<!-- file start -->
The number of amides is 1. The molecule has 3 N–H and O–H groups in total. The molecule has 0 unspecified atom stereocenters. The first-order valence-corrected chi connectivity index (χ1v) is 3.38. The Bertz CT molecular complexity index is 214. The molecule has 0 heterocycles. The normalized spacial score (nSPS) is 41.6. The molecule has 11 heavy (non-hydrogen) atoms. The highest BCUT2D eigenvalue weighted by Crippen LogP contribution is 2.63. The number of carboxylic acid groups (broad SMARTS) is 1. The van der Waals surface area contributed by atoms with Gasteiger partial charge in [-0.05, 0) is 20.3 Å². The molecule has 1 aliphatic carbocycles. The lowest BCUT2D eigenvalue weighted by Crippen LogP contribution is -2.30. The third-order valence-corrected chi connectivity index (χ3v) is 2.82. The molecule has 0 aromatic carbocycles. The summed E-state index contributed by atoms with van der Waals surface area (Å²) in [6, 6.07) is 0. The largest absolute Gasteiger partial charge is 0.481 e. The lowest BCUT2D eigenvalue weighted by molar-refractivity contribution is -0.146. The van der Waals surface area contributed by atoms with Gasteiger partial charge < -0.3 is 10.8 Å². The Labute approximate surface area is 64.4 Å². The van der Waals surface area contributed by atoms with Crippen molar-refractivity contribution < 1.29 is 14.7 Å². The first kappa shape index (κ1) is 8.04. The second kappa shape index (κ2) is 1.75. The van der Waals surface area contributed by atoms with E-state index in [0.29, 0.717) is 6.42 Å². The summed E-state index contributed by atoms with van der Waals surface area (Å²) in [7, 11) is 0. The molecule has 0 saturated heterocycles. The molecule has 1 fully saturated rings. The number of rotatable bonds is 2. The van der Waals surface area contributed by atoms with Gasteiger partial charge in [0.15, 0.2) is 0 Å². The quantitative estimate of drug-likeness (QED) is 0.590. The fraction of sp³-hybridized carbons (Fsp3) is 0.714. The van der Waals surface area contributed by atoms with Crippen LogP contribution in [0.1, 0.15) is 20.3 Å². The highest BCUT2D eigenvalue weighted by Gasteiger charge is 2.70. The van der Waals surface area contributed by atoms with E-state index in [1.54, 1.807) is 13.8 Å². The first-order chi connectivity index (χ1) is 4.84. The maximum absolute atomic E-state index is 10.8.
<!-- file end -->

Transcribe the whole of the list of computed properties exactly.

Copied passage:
The number of amides is 1. The molecule has 3 N–H and O–H groups in total. The molecule has 0 unspecified atom stereocenters. The first-order valence-corrected chi connectivity index (χ1v) is 3.38. The Bertz CT molecular complexity index is 214. The molecule has 0 heterocycles. The normalized spacial score (nSPS) is 41.6. The molecule has 11 heavy (non-hydrogen) atoms. The highest BCUT2D eigenvalue weighted by Crippen LogP contribution is 2.63. The number of carboxylic acid groups (broad SMARTS) is 1. The van der Waals surface area contributed by atoms with Gasteiger partial charge in [-0.05, 0) is 20.3 Å². The molecule has 1 aliphatic carbocycles. The lowest BCUT2D eigenvalue weighted by Crippen LogP contribution is -2.30. The third-order valence-corrected chi connectivity index (χ3v) is 2.82. The molecule has 0 aromatic carbocycles. The summed E-state index contributed by atoms with van der Waals surface area (Å²) in [6, 6.07) is 0. The largest absolute Gasteiger partial charge is 0.481 e. The lowest BCUT2D eigenvalue weighted by molar-refractivity contribution is -0.146. The van der Waals surface area contributed by atoms with Gasteiger partial charge < -0.3 is 10.8 Å². The Labute approximate surface area is 64.4 Å². The van der Waals surface area contributed by atoms with Crippen molar-refractivity contribution < 1.29 is 14.7 Å². The first kappa shape index (κ1) is 8.04. The second kappa shape index (κ2) is 1.75. The van der Waals surface area contributed by atoms with E-state index in [0.29, 0.717) is 6.42 Å². The summed E-state index contributed by atoms with van der Waals surface area (Å²) in [7, 11) is 0. The molecule has 0 saturated heterocycles. The molecule has 1 fully saturated rings. The number of rotatable bonds is 2. The van der Waals surface area contributed by atoms with Gasteiger partial charge in [0.15, 0.2) is 0 Å². The quantitative estimate of drug-likeness (QED) is 0.590. The fraction of sp³-hybridized carbons (Fsp3) is 0.714. The van der Waals surface area contributed by atoms with Crippen LogP contribution in [0.1, 0.15) is 20.3 Å². The highest BCUT2D eigenvalue weighted by Gasteiger charge is 2.70. The van der Waals surface area contributed by atoms with E-state index in [1.54, 1.807) is 13.8 Å². The first-order chi connectivity index (χ1) is 4.84. The maximum absolute atomic E-state index is 10.8.